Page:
Revisiting Hosanna-Tabor v. E.E.O.C.: The Road Not Taken
Harvard Law School
October 1, 2013
Tulsa Law Review, Vol. 49, 2013, pp. 49-98
The article approaches critically the balancing between freedom of religion and the enforcement of disability anti-discrimination law followed by the Supreme Court in Hosanna-Tabor v. EEOC. Enforcing disability anti-discrimination law is a compelling interest, as it finds a very strong philosophical justification, making thus the result of the case contrary to the philosophical conception of a well-ordered society. Doing away with the social construct of disability is a compelling interest as it is a universalisable interest, an interest upon which there can be an over-lapping consensus independently of a person’s comprehensive, religious or not, vision of the good. Reference to the ministerial exception to justify exempting employers from the disability antiretaliation laws is of doubtful compatibility with Emp’t Div., Dep’t. of Human Resources of Or. v. Smith. Courts can distinguish between a doctrinal and a nondoctrinal issue and abstain from controlling the first while controlling the legality of nondoctrinal issues. If the case of a qualified minister is at stake, whose substantive qualifications the courts cannot control under the First Amendment, then disability anti-discrimination law should be enforced, as it is neutral law of general applicability.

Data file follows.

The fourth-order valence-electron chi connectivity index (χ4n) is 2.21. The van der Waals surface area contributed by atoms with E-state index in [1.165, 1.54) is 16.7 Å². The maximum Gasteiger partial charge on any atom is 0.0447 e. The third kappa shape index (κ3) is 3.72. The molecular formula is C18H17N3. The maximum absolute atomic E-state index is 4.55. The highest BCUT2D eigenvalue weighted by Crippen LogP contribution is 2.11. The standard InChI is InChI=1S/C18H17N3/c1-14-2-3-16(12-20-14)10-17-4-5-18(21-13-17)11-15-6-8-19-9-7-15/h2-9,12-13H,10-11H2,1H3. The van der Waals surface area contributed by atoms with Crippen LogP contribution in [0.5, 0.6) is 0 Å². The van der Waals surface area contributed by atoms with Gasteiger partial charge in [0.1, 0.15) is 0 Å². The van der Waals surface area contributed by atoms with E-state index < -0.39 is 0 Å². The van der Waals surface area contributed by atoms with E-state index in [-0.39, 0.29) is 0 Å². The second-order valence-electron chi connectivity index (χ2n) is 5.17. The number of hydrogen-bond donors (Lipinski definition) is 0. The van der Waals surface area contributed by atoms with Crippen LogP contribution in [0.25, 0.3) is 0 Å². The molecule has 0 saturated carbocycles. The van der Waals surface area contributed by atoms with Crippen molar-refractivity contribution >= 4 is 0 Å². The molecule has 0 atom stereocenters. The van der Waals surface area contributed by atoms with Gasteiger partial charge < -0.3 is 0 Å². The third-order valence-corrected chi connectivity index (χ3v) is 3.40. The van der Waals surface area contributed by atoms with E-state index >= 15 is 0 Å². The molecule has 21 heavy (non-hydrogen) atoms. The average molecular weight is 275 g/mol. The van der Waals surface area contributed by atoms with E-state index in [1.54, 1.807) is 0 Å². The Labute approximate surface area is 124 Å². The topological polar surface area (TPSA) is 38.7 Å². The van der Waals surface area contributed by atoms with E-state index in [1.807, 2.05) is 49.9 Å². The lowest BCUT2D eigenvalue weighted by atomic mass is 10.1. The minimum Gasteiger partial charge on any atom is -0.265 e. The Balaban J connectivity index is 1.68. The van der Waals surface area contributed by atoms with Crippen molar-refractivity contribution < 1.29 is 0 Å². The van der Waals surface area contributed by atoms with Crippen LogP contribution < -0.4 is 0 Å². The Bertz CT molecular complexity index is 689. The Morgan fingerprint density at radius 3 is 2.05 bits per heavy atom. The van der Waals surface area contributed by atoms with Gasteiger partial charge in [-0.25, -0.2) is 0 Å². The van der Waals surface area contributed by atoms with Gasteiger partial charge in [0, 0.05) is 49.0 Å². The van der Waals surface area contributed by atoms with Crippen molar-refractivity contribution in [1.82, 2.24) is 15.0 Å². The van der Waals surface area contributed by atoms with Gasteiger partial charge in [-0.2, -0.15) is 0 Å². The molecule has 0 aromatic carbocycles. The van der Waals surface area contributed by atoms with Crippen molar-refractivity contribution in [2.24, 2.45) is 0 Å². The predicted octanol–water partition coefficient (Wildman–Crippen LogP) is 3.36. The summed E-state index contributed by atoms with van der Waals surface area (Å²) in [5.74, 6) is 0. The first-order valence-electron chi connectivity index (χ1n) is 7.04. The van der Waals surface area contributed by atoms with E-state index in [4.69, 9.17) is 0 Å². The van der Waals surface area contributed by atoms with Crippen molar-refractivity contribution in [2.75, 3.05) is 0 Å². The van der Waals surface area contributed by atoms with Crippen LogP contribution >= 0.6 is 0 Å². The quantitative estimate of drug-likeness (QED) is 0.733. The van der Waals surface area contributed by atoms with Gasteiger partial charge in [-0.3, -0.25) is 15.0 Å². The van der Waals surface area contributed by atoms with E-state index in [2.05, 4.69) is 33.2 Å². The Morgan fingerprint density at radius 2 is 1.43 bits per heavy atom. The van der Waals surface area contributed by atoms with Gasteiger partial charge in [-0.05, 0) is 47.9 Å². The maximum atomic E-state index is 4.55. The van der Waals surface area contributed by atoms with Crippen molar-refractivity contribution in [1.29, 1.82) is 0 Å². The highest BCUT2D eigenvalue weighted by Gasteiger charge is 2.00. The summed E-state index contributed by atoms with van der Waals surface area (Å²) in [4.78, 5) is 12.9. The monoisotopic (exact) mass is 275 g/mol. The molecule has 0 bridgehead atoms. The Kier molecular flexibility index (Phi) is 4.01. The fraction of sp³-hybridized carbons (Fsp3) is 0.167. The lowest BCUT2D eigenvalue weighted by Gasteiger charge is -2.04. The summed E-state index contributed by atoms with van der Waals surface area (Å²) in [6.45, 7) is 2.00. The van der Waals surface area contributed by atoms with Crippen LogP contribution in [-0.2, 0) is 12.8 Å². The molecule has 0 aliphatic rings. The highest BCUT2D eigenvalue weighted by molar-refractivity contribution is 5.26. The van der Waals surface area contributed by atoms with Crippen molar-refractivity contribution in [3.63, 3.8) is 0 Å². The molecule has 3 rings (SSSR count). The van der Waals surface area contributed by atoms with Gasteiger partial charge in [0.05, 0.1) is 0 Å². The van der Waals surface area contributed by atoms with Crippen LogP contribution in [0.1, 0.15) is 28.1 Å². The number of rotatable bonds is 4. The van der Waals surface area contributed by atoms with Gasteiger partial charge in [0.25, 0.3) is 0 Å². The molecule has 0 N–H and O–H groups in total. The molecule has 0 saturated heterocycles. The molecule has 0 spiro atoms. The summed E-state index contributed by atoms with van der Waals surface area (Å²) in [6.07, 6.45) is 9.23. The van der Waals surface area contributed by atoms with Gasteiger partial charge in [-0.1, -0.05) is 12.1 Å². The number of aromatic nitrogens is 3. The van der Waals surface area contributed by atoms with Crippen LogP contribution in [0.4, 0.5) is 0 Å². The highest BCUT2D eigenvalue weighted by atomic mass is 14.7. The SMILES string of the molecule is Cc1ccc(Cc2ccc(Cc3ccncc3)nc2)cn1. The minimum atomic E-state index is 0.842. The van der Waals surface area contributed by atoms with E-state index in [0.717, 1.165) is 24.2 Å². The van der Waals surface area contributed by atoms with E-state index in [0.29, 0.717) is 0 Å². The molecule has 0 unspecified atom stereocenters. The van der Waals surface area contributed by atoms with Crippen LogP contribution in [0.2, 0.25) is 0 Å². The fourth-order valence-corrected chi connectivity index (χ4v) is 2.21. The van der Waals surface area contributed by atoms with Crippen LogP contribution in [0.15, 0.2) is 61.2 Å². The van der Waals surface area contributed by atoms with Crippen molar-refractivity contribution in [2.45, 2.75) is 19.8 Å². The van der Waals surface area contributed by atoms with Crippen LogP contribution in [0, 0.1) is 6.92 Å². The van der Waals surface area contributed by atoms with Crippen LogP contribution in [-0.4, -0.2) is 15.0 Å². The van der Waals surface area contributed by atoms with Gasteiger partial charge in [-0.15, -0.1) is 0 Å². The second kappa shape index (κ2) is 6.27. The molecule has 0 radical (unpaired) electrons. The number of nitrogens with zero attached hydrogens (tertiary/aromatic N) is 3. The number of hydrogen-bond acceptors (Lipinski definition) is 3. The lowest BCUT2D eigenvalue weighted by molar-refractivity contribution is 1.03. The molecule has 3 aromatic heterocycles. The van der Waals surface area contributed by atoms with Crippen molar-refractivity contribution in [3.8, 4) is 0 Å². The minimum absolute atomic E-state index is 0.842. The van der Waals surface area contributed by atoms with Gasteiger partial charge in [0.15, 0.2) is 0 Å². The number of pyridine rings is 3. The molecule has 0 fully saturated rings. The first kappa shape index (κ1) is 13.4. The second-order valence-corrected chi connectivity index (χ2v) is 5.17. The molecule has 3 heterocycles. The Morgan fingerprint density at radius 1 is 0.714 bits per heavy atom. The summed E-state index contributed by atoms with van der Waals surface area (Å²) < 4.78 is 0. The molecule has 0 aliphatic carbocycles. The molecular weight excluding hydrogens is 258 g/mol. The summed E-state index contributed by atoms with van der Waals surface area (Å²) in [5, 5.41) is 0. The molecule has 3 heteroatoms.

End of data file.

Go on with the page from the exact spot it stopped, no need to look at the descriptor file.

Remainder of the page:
Number of Pages in PDF File: 52
Keywords: First Amendment, Freedom of Religion, Ministerial Exception, Disability Discrimination, Employment Discrimination, Americans with Disabilities Act, Bona Fide Occupational Qualification, Rule of Law, Overlapping Consensus, Political LiberalismAccepted Paper Series
Date posted: September 6, 2013 ; Last revised: November 10, 2013
© 2014 Social Science Electronic Publishing, Inc. All Rights Reserved.
This page was processed by apollo5 in 0.296 seconds